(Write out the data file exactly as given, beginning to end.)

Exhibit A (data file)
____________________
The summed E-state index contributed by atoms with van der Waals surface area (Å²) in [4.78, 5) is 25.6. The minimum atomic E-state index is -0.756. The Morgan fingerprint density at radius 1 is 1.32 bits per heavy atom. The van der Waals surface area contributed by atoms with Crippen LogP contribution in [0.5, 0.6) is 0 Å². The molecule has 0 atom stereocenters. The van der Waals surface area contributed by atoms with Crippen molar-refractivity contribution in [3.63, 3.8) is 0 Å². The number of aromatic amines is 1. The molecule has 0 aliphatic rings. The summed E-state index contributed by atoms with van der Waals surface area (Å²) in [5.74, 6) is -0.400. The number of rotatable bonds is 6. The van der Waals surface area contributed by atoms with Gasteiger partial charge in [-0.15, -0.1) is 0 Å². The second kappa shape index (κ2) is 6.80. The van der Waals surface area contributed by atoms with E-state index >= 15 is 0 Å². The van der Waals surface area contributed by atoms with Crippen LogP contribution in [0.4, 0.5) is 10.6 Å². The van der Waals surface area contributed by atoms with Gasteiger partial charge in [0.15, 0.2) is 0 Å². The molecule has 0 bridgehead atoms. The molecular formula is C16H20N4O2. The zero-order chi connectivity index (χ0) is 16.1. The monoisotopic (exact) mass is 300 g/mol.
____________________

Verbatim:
The summed E-state index contributed by atoms with van der Waals surface area (Å²) in [4.78, 5) is 25.6. The minimum atomic E-state index is -0.756. The Morgan fingerprint density at radius 1 is 1.32 bits per heavy atom. The van der Waals surface area contributed by atoms with Crippen LogP contribution in [0.5, 0.6) is 0 Å². The molecule has 0 atom stereocenters. The van der Waals surface area contributed by atoms with Crippen molar-refractivity contribution in [3.63, 3.8) is 0 Å². The number of aromatic amines is 1. The molecule has 0 aliphatic rings. The summed E-state index contributed by atoms with van der Waals surface area (Å²) in [5.74, 6) is -0.400. The number of rotatable bonds is 6. The van der Waals surface area contributed by atoms with Gasteiger partial charge in [-0.15, -0.1) is 0 Å². The second kappa shape index (κ2) is 6.80. The van der Waals surface area contributed by atoms with E-state index >= 15 is 0 Å². The van der Waals surface area contributed by atoms with Crippen LogP contribution in [0.4, 0.5) is 10.6 Å². The van der Waals surface area contributed by atoms with Gasteiger partial charge in [0.15, 0.2) is 0 Å². The molecule has 0 bridgehead atoms. The molecular formula is C16H20N4O2. The zero-order chi connectivity index (χ0) is 16.1. The monoisotopic (exact) mass is 300 g/mol.